This sort of hand-wringing about our spiritually corrosive relationship to the Internet is not exactly new, uncommon, or especially funny. But Ansari’s disdain for online culture has, I’m guessing, been informed by his own brush with scandal. That was in 2018, when a now defunct site, babe.net, published an anonymous account by a young woman who’d had an extremely discomfiting sexual experience with Ansari. The piece made Ansari out to be a bumbling and sexually entitled male celebrity, and it fell into the gray area of the #MeToo movement’s long tail: first came the scandal, then came the backlash to the scandal, and the questioning of whether a story like babe.net’s was worth publishing.

After the piece became Internet fodder, Ansari was humiliated but not banished from the industry by any means. In 2019, Netflix released a new special, directed by Spike Jonze, in which Ansari addressed the incident, briefly and cryptically, but with a heartfelt sensitivity and humility: “I hope I’ve become a better person,” he told the crowd in a trembling whisper. “And I always think about a conversation I had with one of my friends where he was, like, ‘You know what, man? That whole thing made me think about every date I’ve ever been on.’ And I thought, Wow. Well, that’s pretty incredible. It’s made not just me but other people be more thoughtful—and that’s a good thing.” Offstage, he seemed to perform another kind of atonement by centering Season 3 of his Netflix series “Master of None”—which had previously been a semi-autobiographical dramedy about Ansari’s life—around his co-star Lena Waithe. Ansari recedes to the background, appearing in only a handful of scenes.

Like any number of Internet scandals, Ansari’s incident has effectively gone away—and he has the Netflix contracts to prove it—but it seems to have left an indelible imprint on his relationship with the Internet, his audiences, and our culture. Ansari has never been the type to get too personal or introspective in his specials, which leaves him in a tricky place. He’s a guy who used to talk primarily about digital life who’s grown so frustrated by digital life that he’s thrown away his smartphone. He’s a guy who used to rail against creepy guys who sent lewd photos to women, only to be classified in Internet forums as a creepy guy himself. He’s a guy who doesn’t want to be online anymore but still seems so consumed by the ways we communicate online that he cannot help but fixate on it. Ansari came to prominence in part because of his character on “Parks and Recreation,” but also because he was an affable avatar for a generational cohort newly concerned with social media and social justice. Now he’s alienated from the very subjects that defined him. His comedy, as a result, has become a tightrope act that leaves him grasping for subject matter. In the case of “Nightclub Comedian,” which is a short and sweet twenty-nine minutes, he finds a few topics to explore: vaccines, facial-recognition technology, labor shortages, flip phones, celebrity sponsorships. There are flashes of hilarity, but they’re often drowned out by cynicism.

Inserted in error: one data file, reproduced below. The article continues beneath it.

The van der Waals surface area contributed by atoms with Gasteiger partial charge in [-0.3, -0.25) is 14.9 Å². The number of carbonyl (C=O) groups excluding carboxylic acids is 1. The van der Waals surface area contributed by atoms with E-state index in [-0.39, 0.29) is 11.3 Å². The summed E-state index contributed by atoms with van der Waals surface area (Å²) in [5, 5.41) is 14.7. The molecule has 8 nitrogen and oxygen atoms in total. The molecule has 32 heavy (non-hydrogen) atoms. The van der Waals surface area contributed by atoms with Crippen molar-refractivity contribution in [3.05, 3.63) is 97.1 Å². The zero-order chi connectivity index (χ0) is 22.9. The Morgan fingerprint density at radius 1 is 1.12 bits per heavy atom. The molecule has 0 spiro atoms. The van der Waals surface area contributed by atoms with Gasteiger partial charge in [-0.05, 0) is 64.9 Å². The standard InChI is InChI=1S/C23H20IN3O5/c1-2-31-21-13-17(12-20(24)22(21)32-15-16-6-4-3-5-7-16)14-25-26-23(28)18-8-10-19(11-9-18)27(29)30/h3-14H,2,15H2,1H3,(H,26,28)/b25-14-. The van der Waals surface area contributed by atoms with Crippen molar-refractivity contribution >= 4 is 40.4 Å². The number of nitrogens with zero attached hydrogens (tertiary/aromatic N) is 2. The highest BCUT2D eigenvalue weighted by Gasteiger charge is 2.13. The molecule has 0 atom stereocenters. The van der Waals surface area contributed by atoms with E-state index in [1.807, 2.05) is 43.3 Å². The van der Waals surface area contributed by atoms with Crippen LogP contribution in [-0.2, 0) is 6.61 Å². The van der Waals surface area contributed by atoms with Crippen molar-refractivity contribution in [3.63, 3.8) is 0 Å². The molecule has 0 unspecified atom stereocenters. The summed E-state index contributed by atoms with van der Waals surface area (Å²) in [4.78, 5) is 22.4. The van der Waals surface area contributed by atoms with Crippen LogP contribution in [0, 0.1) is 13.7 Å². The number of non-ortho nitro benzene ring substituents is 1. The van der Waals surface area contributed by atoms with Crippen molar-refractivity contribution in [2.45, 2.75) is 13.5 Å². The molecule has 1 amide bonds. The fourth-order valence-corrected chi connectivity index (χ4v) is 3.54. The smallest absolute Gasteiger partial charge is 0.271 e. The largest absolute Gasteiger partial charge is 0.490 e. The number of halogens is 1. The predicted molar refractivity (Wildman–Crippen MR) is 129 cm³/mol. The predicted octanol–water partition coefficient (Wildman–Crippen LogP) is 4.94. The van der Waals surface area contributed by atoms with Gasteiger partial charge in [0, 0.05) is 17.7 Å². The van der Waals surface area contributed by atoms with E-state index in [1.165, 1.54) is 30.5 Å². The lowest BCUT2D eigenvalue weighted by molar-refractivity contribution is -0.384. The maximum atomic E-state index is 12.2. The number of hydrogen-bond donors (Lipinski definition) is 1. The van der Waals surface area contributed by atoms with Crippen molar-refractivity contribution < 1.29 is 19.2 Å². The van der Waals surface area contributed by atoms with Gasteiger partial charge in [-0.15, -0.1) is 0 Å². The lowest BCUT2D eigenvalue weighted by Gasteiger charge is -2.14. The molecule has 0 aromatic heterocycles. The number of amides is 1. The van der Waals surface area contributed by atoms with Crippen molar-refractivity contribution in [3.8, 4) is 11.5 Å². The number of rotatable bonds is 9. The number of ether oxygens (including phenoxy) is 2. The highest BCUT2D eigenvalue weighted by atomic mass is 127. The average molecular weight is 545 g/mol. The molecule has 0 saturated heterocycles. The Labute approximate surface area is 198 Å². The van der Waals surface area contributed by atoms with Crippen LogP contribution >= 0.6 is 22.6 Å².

There’s also an air of nostalgia in “Nightclub Comedian” for a time before Ansari became famous, and before he had a smartphone. After he closes the special, a clip plays during the closing credits, of Ansari performing at the Comedy Cellar two decades ago. In the footage, Ansari is sprightly, goofy, unself-conscious, and full of youthful optimism. The clip ends briefly, leaving the audience to yearn for more of that Ansari.